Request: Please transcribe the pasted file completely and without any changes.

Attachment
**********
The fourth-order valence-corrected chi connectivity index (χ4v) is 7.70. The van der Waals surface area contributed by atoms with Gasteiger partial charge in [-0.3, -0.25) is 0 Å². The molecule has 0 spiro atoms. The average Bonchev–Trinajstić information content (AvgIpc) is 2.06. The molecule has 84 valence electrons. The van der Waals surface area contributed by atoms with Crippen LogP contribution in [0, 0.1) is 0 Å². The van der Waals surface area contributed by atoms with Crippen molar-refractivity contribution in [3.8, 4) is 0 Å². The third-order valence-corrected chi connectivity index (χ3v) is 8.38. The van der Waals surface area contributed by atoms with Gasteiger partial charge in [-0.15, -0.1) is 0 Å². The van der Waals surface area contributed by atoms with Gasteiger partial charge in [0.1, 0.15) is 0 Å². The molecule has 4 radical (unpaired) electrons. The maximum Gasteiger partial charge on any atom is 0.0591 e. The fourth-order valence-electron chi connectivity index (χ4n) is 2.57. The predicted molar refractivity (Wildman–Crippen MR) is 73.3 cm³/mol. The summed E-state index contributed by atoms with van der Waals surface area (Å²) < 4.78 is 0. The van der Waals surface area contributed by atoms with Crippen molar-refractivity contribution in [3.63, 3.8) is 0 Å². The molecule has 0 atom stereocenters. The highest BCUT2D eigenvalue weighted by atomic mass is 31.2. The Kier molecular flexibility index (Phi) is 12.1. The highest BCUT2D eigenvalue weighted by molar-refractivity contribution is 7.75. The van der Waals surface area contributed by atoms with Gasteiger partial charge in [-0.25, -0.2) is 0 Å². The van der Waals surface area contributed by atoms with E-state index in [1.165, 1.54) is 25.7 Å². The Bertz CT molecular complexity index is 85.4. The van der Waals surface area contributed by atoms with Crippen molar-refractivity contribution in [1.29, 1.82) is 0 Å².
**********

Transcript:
The fourth-order valence-corrected chi connectivity index (χ4v) is 7.70. The van der Waals surface area contributed by atoms with Gasteiger partial charge in [-0.3, -0.25) is 0 Å². The molecule has 0 spiro atoms. The average Bonchev–Trinajstić information content (AvgIpc) is 2.06. The molecule has 84 valence electrons. The van der Waals surface area contributed by atoms with Crippen LogP contribution in [0, 0.1) is 0 Å². The van der Waals surface area contributed by atoms with Crippen molar-refractivity contribution in [3.8, 4) is 0 Å². The third-order valence-corrected chi connectivity index (χ3v) is 8.38. The van der Waals surface area contributed by atoms with Gasteiger partial charge in [-0.15, -0.1) is 0 Å². The van der Waals surface area contributed by atoms with Gasteiger partial charge in [0.1, 0.15) is 0 Å². The molecule has 4 radical (unpaired) electrons. The maximum Gasteiger partial charge on any atom is 0.0591 e. The fourth-order valence-electron chi connectivity index (χ4n) is 2.57. The predicted molar refractivity (Wildman–Crippen MR) is 73.3 cm³/mol. The summed E-state index contributed by atoms with van der Waals surface area (Å²) < 4.78 is 0. The van der Waals surface area contributed by atoms with Crippen molar-refractivity contribution in [3.63, 3.8) is 0 Å². The molecule has 0 atom stereocenters. The highest BCUT2D eigenvalue weighted by atomic mass is 31.2. The Kier molecular flexibility index (Phi) is 12.1. The highest BCUT2D eigenvalue weighted by molar-refractivity contribution is 7.75. The van der Waals surface area contributed by atoms with Gasteiger partial charge in [-0.25, -0.2) is 0 Å². The van der Waals surface area contributed by atoms with E-state index in [1.165, 1.54) is 25.7 Å². The Bertz CT molecular complexity index is 85.4. The van der Waals surface area contributed by atoms with Crippen molar-refractivity contribution in [1.29, 1.82) is 0 Å².